Like laptop DJs, loop pedal artists are a dime a dozen these days. Easy access to cheap electronics have made it relatively simple to become a bedroom composer. Odds are, that’s how Roger Sellers, who now goes by Bayonne started — as an aspirational sound mixer exploring sonics in the comfort of a quiet corner his home. 
But Sellers is eons away from average. He uses drum pads, loop pedals and his own voice to weave gorgeous symphonic electronic compositions. And he does so with the immersive passion of a modern day Amadeus. Here are four ways he has more in common with the grand composers of yesteryear than 90% of indie artists working today. 
1. His body follows the swells of the music. He moves with the rhythms. He bows behind his electronics table then allows a grand flourish to lift him to his feet, spinning him through awkward contortions and graceful turns. From a technical standpoint it’s clear how he’s making the music, but still he seems to be coaxing it from an invisible electronic orchestra somewhere in the ether.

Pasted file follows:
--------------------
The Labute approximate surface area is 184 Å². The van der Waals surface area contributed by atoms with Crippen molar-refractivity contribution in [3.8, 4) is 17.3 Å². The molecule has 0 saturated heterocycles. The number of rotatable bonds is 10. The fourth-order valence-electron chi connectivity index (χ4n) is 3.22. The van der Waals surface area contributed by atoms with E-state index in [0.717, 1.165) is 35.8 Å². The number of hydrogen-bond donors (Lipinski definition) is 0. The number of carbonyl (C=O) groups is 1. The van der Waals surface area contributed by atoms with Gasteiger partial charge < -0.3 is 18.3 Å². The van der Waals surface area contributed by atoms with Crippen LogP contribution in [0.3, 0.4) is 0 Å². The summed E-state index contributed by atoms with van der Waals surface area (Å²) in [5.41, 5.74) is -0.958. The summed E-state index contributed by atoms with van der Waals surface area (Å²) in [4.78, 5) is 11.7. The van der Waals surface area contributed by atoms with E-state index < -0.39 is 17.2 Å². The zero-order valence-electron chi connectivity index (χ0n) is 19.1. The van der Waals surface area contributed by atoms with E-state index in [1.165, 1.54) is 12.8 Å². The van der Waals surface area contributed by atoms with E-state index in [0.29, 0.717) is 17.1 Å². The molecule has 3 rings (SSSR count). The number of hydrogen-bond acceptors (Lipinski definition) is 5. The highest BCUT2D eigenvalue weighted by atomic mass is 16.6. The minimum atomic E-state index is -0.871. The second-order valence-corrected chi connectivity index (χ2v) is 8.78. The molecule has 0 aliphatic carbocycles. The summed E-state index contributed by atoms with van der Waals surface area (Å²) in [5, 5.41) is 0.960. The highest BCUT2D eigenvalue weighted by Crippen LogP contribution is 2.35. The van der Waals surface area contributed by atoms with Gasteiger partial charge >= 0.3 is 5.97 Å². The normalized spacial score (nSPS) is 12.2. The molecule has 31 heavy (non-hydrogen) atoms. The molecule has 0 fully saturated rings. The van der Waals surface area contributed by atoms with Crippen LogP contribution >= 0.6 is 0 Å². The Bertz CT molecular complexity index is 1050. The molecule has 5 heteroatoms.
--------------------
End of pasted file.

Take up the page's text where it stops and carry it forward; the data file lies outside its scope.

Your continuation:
2. He seems amazed by the sounds even as he creates them. He wiggles his fingers at his loop pedals like a magician, he pounds on his chest as his hypnotic loops build into crescendos. Even when he sings, he’s never trying to land a hook or provoke a reaction, he’s simply trying to clue us into the incredible musical conversation he’s having with himself. 
3. He’s not remotely concerned about style. With unkempt brown hair, a goatee that might have been groomed a week ago and a plain v-neck tee, he looked like he just rolled out of bed. He would fit right in at a 3 p.m. brunch party with Beethoven and Bach. 
4. There were no breaks in his set and no banter. Instead he spoke through sound. His set unfolded as a 40-minute stream of conscious symphony and a crowd gathered, entranced, as if summoned by the sound. His music is bigger than him and he seems grateful and humbled to share it with an ever growing audience.